How will climate change affect the availability of water in the Western United States—where water is already the most precious natural resource? What water management challenges does the Western U.S. face? How do we manage natural disasters like drought, wildfire, and flooding? This course engages participants with cutting-edge science in exploring these and other questions about the intersection of climate change and water management in the West.
This free online course:
- Provides an introduction to the topic of water in the West
- Highlights challenges of water management using the Colorado River Basin as the premier example
- Reviews and evaluates flooding, drought, wildfires, and interactions between these natural disasters using the Boulder Creek Watershed as an example
- Provides an educational context for these broad topics and introduces educators to resources and teaching approaches for their classrooms
The course is built around panel discussions with hydrologists, policy makers, engineers, and science educators. In the course we explore challenges for water management in the Western US both at a large scale – using the Colorado River Basin Watershed as an example – and at small scale – using the Boulder Creek watershed as an example where flooding occurred on the heals of drought and wildfire damage.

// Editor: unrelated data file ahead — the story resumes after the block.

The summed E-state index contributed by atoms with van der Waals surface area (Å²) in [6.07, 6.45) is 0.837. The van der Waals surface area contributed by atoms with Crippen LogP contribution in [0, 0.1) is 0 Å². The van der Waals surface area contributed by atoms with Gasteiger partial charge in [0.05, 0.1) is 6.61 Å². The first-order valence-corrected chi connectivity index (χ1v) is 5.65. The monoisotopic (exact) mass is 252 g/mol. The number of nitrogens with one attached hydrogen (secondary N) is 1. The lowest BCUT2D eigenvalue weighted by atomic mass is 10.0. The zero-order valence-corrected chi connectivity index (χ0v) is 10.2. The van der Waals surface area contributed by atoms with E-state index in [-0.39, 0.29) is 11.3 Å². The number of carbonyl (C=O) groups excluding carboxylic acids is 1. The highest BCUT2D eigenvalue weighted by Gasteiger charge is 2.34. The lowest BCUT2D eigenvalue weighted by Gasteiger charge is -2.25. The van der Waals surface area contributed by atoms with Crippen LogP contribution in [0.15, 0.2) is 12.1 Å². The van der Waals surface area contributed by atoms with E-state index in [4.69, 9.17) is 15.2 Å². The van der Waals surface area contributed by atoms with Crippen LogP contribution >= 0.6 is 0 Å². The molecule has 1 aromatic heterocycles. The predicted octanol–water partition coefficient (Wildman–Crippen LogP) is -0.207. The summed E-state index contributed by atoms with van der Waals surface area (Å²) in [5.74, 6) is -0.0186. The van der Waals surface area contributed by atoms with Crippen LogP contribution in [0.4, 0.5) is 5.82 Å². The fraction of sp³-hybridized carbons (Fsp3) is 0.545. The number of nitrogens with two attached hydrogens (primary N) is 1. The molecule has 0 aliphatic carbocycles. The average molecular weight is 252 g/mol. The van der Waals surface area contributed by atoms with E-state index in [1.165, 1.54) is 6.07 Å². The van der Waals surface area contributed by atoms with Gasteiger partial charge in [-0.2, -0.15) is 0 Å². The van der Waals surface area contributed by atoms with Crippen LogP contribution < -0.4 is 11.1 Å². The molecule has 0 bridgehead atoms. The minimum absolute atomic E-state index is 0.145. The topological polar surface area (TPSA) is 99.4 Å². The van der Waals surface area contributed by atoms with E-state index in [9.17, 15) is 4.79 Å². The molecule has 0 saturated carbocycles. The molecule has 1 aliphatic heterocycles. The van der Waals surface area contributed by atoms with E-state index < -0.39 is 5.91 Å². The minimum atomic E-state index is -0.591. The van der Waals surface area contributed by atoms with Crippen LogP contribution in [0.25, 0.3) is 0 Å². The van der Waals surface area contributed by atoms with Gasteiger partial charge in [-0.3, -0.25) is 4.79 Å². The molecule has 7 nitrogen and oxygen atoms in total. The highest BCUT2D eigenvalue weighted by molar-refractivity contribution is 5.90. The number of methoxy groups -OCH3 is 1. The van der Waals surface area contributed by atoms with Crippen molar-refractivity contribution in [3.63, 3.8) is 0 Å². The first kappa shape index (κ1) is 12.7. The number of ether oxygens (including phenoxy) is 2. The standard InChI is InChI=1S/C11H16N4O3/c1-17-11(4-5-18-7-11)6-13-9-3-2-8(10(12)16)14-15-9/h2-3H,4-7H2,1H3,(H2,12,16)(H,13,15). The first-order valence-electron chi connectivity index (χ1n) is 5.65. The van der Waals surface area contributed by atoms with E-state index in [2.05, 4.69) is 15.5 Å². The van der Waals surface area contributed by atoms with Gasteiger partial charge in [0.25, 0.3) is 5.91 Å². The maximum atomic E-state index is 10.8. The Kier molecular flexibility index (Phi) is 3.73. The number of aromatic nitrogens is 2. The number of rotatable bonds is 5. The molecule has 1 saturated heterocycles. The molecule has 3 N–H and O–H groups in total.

Join us for this interactive and self-paced online course (a mini version of a Massive Open Online Course – MOOC). The course will run over 4 weeks requiring a total of 8-10 hours to complete.
Scientists who present during the course are
· Jeff Lukas, research scientist with Western Water Assessment
· Dr. Dough Kenney, policy and law researcher at University of Colorado Law School
· Sheila Murphy, hydrologist, US Geological Survey
· Dr. Brian Ebel, hydrologist, Colorado School of Mines
· Dr. Jeff Writer, engineer, researcher at University of Colorado
This course is free and open to the public. Register now!